Retiring in Spain is popular among expats looking for a retirement that combines First-World European luxuries with Spain’s famously sunny climate and abundant seaside living. An added bonus is Spain’s cost of living, which is among the lowest in Europe.
For Europeans, the Costa del Sol is the most popular part of the Spanish coastline to buy, rent and invest in property. Part of the Community of Andalusia, its infrastructure is excellent—there are international schools and first-class medical facilities—and there’s certainly no problem finding real estate agents, doctors and lawyers who speak English. It’s the lingua franca for the area’s many expats, who come from around the world.
If you’re looking to immerse yourself in Spanish culture check out seaside Málaga, with its museums, shops and ancient history. Or if you want a little more glamour, check out exclusive areas like the smart marina resort of Puerto Banús or one of the charming villages along the coast.
And though you’re on Spain’s southern coast, you have easy access to the rest of Spain and the world—bus services criss-cross the region, connecting Malaga with towns and villages all over southern Andalusia. Plus, air and rail connections from Malaga itself get you to the rest of Spain and beyond.
The stretch of coast between Alicante and Valencia, on Spain’s eastern Mediterranean border, is also tremendously popular for full- and part-time living. Anchored by two substantial cities, the coast in between them is dotted with smaller beach communities and villages.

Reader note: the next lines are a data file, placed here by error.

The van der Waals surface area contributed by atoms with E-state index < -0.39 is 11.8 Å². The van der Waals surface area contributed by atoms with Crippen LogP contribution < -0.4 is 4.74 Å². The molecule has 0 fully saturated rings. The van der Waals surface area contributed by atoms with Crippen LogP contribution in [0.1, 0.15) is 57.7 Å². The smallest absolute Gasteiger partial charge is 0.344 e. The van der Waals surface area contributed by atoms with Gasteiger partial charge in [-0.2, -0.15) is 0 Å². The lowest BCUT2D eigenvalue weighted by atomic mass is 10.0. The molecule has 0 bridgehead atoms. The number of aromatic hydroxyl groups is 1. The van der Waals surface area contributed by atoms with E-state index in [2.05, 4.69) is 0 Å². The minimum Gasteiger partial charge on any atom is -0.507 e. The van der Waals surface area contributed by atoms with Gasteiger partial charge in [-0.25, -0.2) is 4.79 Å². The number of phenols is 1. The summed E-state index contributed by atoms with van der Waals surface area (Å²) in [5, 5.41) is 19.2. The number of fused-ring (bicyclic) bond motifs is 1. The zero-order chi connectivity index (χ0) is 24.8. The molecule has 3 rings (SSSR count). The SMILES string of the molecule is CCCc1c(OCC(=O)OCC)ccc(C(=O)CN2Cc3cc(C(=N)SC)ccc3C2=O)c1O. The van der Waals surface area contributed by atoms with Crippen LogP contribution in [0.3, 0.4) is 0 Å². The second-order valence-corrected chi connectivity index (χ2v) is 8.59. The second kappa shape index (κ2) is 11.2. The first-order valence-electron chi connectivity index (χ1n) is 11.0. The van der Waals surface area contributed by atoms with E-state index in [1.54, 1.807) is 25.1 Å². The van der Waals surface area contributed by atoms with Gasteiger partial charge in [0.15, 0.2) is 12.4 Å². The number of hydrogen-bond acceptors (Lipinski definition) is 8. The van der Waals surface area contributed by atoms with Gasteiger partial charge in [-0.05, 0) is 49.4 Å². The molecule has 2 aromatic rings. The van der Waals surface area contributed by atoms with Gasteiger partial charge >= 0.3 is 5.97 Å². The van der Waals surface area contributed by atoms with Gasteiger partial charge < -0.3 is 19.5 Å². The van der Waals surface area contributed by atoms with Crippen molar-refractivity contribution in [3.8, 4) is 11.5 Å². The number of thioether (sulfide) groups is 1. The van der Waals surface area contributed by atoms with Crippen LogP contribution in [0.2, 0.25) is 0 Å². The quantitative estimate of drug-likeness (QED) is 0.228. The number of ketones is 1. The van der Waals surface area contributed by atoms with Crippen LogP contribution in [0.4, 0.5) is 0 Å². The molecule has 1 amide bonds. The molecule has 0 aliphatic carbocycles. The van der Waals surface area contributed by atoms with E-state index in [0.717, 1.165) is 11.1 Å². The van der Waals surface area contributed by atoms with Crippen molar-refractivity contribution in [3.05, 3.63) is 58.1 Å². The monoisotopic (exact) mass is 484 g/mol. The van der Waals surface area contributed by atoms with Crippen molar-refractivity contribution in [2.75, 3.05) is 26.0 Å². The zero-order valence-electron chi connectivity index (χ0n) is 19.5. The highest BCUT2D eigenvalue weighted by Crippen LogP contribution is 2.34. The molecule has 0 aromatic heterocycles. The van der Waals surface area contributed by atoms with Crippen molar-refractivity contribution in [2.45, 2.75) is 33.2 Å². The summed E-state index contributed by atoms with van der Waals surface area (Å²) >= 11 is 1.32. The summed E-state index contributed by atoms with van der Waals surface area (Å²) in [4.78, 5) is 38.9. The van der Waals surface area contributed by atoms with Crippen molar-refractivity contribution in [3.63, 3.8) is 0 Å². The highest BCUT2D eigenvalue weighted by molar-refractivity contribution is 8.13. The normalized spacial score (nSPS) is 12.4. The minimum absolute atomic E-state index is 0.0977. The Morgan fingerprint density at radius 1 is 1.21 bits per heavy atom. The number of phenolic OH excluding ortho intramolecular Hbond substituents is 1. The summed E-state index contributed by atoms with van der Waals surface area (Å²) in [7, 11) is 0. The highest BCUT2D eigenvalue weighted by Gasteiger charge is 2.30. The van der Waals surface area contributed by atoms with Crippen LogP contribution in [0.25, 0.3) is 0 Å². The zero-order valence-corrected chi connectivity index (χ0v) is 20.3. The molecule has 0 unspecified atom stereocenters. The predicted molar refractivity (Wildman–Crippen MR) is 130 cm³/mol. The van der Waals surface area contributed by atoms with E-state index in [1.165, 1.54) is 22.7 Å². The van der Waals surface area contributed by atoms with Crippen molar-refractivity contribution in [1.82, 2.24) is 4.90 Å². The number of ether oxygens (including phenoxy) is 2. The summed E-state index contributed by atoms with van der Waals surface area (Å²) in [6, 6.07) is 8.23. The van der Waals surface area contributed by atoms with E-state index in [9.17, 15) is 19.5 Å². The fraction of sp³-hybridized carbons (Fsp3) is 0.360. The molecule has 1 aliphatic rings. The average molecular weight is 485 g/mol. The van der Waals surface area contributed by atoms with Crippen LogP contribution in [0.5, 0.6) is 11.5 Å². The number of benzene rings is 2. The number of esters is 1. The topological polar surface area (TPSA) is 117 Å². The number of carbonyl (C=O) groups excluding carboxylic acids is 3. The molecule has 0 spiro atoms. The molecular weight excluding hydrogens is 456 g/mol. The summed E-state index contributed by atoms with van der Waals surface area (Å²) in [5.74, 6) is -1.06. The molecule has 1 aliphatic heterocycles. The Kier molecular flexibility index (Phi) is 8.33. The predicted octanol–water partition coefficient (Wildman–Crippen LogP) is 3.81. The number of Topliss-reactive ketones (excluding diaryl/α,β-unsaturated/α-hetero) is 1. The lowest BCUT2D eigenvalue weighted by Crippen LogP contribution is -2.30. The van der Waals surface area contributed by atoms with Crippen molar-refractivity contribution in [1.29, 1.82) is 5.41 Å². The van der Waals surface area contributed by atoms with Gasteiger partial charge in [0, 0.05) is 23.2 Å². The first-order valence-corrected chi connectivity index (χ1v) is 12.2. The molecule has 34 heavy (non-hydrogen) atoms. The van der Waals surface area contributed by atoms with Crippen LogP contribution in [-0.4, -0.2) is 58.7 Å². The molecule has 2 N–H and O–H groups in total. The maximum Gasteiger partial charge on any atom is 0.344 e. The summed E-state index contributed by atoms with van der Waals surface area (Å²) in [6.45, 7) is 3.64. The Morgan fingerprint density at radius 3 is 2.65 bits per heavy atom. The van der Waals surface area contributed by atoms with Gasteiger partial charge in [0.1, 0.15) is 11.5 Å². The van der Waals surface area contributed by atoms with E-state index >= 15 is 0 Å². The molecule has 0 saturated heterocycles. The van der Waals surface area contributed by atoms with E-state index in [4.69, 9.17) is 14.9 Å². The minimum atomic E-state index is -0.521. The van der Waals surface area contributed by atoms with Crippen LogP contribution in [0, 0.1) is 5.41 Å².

Alicante, with a population of about 335,000, is famous for its near-perfect climate and friendly atmosphere. Average temperatures range from 6 C in the depths of winter up to 30 C at the height of summer. Its urban beaches and paseo maritime (boardwalk) attract tourists from around the world. But go just a few blocks inland and you find a bustling Spanish city.
Valencia, Spain’s third-largest city, lies at the north end of the Costa Blanca. It offers all the amenities of a major metropolis—hospitals, concert halls, museums and more—but in a smaller, more intimate package than Madrid or Barcelona. Valencia has one of the largest historic centres in Europe, a vibrant area of churches, monuments and cobbled streets, as well as shops, restaurants and bars. And, like Alicante, Valencia has urban beaches, accessible via bus and tram.
Both Alicante and Valencia have an international airport and offer excellent bus and rail connections.
Travel an hour north of Valencia and you’re in the heart of the Costa de Azahar–the Orange Blossom Coast. Still largely unknown to tourists and property investors, it boasts acres of orange and almond groves, as well as sandy beaches like those of the Costa Blanca, farther south.
Here you’ll also find traditional Spanish villages and authentic Spanish beach resorts—like Benicassim, with a population of just 12,000. Five wonderful, sandy beaches stretch for almost 8 kilometres. And although there are some large tower blocks, the backdrop of green mountains is unscarred by ribbon developments of bungalows. Criss-crossed with ancient pilgrim paths, these sierras are especially lovely at sunset, when they take on a rosy pink glow.
South of Barcelona lies the Costa Dorada, the “Golden Coast.” Dotted with towns like Castelldefels, Sitges, and Vilanova I la Geltrú, this stretch of coast offers sophisticated living as well as beautiful beaches…and is an easy suburban-train ride to Barcelona and its big-city amenities.